Financial literacy and relationship property: a guide for Family Office children

Children in Family Office environments have the unique advantage of growing up with considerable financial resources at their disposal. However, with this privilege comes the responsibility of managing wealth wisely and understanding the legalities surrounding relationship property.

In many of the families we work with, financial management often falls into the hands of an individual. But what happens if that person can no longer fulfil that role? Have they passed on their financial knowledge to their partner or children? While contemplating a future without a key family member may seem daunting, embracing the opportunity to prepare for such scenarios can ultimately save significant time, money, and stress down the line.

This guide will equip you with the financial literacy and legal knowledge to navigate the complexities of managing your wealth effectively, ensuring your whole family can achieve peace of mind, no matter the circumstances.

Advanced financial literacy

  1. Wealth Management
    Familiarise yourself with the components of your family’s investment portfolio, including equities, bonds, real estate, and alternative investments. Learn how asset allocation works to balance risk and reward in your investments. Your Family Office likely employs strategies that optimise returns while managing risk.
  2. Trusts and estate planning
    Understand the different types of trusts (e.g., revocable, irrevocable, discretionary) and their purposes in protecting and transferring wealth. Be aware of the estate planning strategies in place to manage inheritance, minimise taxes, and ensure a smooth transition of assets.
  3. Philanthropy
    Learn about your family’s philanthropic endeavours and the impact of charitable giving. Understand how philanthropy can be integrated into your financial strategy. If your family has a foundation, get involved to understand its operations, goals, and how it aligns with your family’s values.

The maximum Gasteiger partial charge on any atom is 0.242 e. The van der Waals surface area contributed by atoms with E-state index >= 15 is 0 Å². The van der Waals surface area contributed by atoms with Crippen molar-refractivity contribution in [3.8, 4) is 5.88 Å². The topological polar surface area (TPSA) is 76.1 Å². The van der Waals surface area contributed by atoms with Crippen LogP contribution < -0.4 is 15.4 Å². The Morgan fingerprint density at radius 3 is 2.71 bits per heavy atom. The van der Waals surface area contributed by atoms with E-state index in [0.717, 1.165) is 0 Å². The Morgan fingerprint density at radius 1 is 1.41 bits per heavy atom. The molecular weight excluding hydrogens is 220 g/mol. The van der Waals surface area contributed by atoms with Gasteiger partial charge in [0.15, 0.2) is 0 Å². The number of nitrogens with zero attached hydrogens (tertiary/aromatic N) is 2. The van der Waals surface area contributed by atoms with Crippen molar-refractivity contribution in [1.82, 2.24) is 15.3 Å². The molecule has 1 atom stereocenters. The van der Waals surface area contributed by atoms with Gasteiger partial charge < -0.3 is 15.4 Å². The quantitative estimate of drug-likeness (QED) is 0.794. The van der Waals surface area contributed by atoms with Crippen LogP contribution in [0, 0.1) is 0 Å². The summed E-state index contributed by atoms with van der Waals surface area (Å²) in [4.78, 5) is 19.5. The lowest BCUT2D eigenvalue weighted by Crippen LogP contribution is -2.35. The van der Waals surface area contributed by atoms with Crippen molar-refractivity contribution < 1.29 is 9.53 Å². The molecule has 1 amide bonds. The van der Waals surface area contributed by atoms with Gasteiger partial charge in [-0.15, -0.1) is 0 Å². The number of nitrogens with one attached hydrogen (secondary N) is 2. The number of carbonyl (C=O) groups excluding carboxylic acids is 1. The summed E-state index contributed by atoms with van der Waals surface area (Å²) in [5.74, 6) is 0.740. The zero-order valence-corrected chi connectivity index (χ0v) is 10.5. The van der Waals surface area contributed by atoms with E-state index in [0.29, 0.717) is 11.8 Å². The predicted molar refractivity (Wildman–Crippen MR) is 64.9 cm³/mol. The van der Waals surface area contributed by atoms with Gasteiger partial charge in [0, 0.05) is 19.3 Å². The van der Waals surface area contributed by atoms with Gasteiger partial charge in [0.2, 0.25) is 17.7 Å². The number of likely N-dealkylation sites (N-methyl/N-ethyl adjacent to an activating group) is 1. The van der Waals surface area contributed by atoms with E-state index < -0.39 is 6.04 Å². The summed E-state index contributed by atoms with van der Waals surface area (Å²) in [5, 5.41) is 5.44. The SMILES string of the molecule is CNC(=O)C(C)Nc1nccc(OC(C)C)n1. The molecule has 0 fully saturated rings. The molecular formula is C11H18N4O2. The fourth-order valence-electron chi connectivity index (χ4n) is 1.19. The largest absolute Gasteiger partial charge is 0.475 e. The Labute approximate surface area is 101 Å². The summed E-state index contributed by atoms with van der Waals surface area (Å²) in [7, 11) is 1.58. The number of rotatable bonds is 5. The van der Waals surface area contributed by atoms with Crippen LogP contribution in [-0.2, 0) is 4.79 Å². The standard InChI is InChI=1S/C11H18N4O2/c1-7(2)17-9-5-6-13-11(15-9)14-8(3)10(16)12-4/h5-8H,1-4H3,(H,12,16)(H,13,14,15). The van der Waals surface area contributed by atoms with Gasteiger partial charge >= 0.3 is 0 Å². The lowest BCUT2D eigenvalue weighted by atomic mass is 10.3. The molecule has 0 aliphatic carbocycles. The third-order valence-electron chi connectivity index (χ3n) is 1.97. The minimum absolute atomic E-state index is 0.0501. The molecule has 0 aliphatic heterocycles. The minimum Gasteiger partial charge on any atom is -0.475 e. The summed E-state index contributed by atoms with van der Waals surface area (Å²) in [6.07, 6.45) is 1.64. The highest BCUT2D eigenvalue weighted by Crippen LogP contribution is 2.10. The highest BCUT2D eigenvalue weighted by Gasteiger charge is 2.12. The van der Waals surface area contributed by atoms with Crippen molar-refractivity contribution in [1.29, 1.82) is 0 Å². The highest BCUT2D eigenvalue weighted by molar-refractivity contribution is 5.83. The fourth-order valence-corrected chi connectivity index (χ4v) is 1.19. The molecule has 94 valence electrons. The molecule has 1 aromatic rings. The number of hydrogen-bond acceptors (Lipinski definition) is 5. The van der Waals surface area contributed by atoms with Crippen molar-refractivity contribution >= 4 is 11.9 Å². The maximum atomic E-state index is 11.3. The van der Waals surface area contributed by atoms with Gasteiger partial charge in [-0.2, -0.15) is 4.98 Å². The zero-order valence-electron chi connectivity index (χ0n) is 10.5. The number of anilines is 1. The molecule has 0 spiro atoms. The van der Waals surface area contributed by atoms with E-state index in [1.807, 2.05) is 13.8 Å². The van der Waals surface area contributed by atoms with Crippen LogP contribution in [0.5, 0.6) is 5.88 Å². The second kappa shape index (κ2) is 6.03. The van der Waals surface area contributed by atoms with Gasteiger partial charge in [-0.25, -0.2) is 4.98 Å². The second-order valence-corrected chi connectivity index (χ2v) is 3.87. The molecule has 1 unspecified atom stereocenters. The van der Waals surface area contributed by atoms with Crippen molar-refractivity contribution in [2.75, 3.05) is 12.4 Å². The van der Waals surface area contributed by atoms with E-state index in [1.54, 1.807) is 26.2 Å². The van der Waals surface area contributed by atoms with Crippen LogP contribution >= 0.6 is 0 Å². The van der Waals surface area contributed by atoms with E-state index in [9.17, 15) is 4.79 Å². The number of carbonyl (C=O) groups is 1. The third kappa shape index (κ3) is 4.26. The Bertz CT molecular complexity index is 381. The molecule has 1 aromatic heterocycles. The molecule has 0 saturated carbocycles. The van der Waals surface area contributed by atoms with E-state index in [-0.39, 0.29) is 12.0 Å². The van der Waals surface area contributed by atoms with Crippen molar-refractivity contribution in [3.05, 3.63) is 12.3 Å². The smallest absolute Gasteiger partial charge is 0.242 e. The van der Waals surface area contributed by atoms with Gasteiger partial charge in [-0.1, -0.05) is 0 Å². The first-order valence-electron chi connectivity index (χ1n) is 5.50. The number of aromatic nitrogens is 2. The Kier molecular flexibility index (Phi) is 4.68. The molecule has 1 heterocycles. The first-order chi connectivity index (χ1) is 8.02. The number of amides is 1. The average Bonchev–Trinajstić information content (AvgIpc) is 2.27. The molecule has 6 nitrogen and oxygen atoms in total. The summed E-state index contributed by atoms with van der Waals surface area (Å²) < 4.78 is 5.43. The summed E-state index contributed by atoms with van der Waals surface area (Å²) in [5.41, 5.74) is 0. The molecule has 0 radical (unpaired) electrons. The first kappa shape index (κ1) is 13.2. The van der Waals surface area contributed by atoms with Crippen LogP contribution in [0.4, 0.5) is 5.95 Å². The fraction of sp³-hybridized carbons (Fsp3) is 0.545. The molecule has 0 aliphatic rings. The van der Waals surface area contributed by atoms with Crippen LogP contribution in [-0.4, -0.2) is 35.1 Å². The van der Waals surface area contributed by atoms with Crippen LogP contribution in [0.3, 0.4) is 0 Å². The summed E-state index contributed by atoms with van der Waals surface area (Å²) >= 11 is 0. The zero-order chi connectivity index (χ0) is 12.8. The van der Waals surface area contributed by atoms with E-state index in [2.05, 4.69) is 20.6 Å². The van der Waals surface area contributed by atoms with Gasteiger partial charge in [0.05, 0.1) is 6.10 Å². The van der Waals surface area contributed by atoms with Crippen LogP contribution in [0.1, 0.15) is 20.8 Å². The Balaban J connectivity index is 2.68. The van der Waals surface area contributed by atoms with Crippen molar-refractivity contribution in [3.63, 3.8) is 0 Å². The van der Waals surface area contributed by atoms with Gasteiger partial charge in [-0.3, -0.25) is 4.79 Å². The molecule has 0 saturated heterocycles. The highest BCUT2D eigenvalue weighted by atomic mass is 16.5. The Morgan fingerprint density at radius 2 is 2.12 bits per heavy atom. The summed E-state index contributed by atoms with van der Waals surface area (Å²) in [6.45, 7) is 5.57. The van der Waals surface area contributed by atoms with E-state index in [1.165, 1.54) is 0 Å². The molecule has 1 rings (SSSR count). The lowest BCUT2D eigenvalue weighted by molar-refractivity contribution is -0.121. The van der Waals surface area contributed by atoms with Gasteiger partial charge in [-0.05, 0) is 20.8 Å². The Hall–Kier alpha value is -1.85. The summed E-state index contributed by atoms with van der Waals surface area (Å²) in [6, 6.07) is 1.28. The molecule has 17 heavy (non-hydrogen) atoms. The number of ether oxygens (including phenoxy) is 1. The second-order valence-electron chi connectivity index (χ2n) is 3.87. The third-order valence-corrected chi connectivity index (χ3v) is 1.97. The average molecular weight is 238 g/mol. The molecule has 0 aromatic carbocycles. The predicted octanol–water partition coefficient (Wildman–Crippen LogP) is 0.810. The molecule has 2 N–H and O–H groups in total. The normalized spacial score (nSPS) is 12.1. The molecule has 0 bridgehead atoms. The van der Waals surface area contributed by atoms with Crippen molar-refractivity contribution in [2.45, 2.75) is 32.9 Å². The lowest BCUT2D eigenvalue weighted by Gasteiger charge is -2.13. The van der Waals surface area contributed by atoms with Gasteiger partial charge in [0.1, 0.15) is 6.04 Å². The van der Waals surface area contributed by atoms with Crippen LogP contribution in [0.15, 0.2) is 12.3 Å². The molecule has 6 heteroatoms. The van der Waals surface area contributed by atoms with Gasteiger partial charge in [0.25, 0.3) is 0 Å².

4. Financial decision-making
    Develop the skills to conduct due diligence on potential investments and business opportunities. This includes analysing financial statements, assessing market conditions, and understanding risk factors. Build relationships with financial advisors, mentors, and other professionals who can provide guidance and insights.

Understanding relationship property

What is relationship property?

Relationship property refers to the assets and debts acquired during a relationship. For Family Office kids, this includes understanding how these laws apply to substantial assets like business interests, real estate, and trusts.

Importance of relationship property in wealth management:

  • Understanding relationship property laws helps protect your wealth in case of separation or divorce.
  • Pre-nuptial and post-nuptial agreements can help define how assets should be divided, protecting family wealth from being unfairly distributed.

Legal framework in New Zealand

  • The Property (Relationships) Act 1976 governs the division of relationship property in New Zealand, typically requiring a 50/50 split of assets acquired during the relationship unless otherwise agreed.
  • Be aware of how your family trusts can be used to protect family assets from becoming part of relationship property.

Managing relationship property

  • Have transparent discussions about financial matters with your partner to ensure mutual understanding and agreement.
  • Engage with legal professionals to draft and review agreements, ensuring they are fair and legally sound.
  • Maintain meticulous records of all financial transactions and agreements to safeguard your interests.

For Family Office children, financial literacy extends beyond basic money management to encompass sophisticated wealth management, strategic philanthropy, and an in-depth understanding of legal frameworks like relationship property. By mastering these concepts, you can make informed decisions, protect your family’s legacy, and contribute to its continued prosperity.

Continual learning and active involvement in your Family Office financial strategies are key to becoming a competent steward of your inherited wealth. Seek mentors, stay informed about financial trends, and always be proactive in managing your financial future. At Gilligan Sheppard, we offer a personalised Family Office service to help high-net-worth individuals organise their lives; click here for more information.

If you don’t know where to begin, want to talk through something, or have a specific question but are not sure who to address it to, fill in the form, and we’ll get back to you within two working days.

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